On what he learned from Ali:
"Believe it or not, with all that poetry and the butterflies, what I learned from Ali was meanness. He was the meanest fighter of all time. He’d be in there with Foreman, hardest puncher of all time, he’d be in there with Frazier, another hardest puncher, and he’d be taking it, boom, getting pounded, and then he’d turn, when it was his time, and you’d look at that face, and he’s screaming. [Does an Ali impression] ‘I’m not [Throws a punch] scared [Throws a punch] of you, you fucking faggot. [Throws two punches] You fucking punk. I’m fucking God, and worship me. I’m the greatest. [Throws two punches] You’re a little fucking boy, cocksucker.’ Nobody at ringside reported it, but nobody shit-talked like Ali."
On controlling emotions in the ring:
"There’s no rage and terror in boxing. If there is, they’re counting to 10 over you."
On his definition of discipline:
"Discipline is doing what you hate to do, but nonetheless doing it like you love it."
On whether or not he has found a mentor to replace Cus D’Amato:
"I’m not a guru follower. I have to be my own Cus. I have to be the man who takes the boy under his wing, protects him, knows him better than himself. I’m still that little boy; I just have to learn how to protect him a little better."
On what led to the first loss of his pro career against Buster Douglas:
"I just stopped caring. I just stopped feeling Cus inside me. All those headlines. I didn’t care about boxing. And when Douglas got up after I knocked him down and came back at me—I didn’t have it in me. I didn’t have it in me when I knocked him down, either. It’s just…more power to him, he got up. Nobody else had."
On what went wrong against Holyfield:
"Man, I didn’t care about boxing anymore. I was wrong to do that—all wrong—all crazy to do that. But that wasn’t about boxing. I just wanted to fucking maim him. I had no business being in that ring. A year out of prison, 16 months out of prison, already with two belts to defend? I had no business with those belts. I was already done. They put you, a writer, in prison, for three years, hands tied behind your back. Then they put you up against some hack, and you outwrite him, and they give you two awards. And then I put you up against a Nobel Prize winner? Absurd."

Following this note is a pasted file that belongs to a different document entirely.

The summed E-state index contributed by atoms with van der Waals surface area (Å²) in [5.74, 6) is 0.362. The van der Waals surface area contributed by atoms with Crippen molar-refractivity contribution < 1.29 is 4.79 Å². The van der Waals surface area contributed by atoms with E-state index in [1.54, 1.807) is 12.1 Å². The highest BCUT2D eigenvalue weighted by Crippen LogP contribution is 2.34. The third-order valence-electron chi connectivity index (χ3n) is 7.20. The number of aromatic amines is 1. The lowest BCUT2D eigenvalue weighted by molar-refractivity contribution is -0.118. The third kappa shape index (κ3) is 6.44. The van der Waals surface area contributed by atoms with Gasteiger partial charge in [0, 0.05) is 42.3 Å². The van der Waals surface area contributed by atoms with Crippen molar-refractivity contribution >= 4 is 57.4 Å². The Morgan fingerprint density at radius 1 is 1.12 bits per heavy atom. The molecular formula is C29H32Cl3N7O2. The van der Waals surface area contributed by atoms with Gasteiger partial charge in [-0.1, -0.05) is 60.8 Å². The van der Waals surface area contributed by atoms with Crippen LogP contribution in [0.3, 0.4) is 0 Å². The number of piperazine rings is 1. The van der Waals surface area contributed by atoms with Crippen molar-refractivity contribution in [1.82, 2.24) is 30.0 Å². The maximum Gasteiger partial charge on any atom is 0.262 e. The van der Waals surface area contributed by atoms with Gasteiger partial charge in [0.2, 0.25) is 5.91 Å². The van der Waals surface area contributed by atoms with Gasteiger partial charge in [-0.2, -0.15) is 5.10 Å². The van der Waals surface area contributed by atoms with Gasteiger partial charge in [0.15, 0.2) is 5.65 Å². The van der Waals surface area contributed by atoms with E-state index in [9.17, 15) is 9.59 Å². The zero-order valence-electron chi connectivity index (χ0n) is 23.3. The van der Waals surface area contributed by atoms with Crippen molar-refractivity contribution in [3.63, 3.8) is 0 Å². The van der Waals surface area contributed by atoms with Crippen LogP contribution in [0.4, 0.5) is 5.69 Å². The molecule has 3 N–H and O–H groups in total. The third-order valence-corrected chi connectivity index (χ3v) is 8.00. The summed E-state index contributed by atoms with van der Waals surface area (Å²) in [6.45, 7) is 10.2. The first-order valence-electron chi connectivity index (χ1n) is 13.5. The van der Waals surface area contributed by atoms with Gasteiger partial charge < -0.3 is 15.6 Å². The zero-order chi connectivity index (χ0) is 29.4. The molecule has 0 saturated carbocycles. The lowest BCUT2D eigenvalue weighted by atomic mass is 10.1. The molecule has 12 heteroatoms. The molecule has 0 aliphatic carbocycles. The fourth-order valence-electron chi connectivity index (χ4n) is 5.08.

On what went through his mind before he bit Holyfield’s ear:
"I wasn’t thinking. I wasn’t training for that fight. I was on fucking drugs, thinking I was a god. I should’ve been home with my family, man. My kids."
On Bruce Lee’s influence on his life and career:
"Yeah, and I would never disrespect Bruce, but it wasn’t his fighting that really got to me. There was too much showmanship there, even in his real fights. It’s his philosophy—the best ever, off the hook: "You must be like water. The most insignificant substance but the strongest and most destructive force on the planet." You have to be both weak and strong. Strong alone is not enough. You cannot reign if you have not served. If you have not served a king, how can you ever know what it’s like to demand that kind of obeying? That’s water-deep. That’s the ocean. Everything he did was extreme. He wasn’t no nice guy, and people don’t like extremists. But he was a perfectionist."
On why he got his Che Guevara tattoo:
"You know, physically, he was just a pussy. He walked into this room, people would think he’s a wimp. He can’t kick no one’s ass. But his intensity, his tenacity. Wow, it’s like: What kind of guy is this? He was a doctor, man. He was a wimp. And then he’s a killer? A revolutionary. He got turned out! But they got him. They got him good. And when that guy came to shoot him? The guy respected him, and he hesitated. Che said, "You gonna shoot me? C’mon, shoot me, you fucking pussy."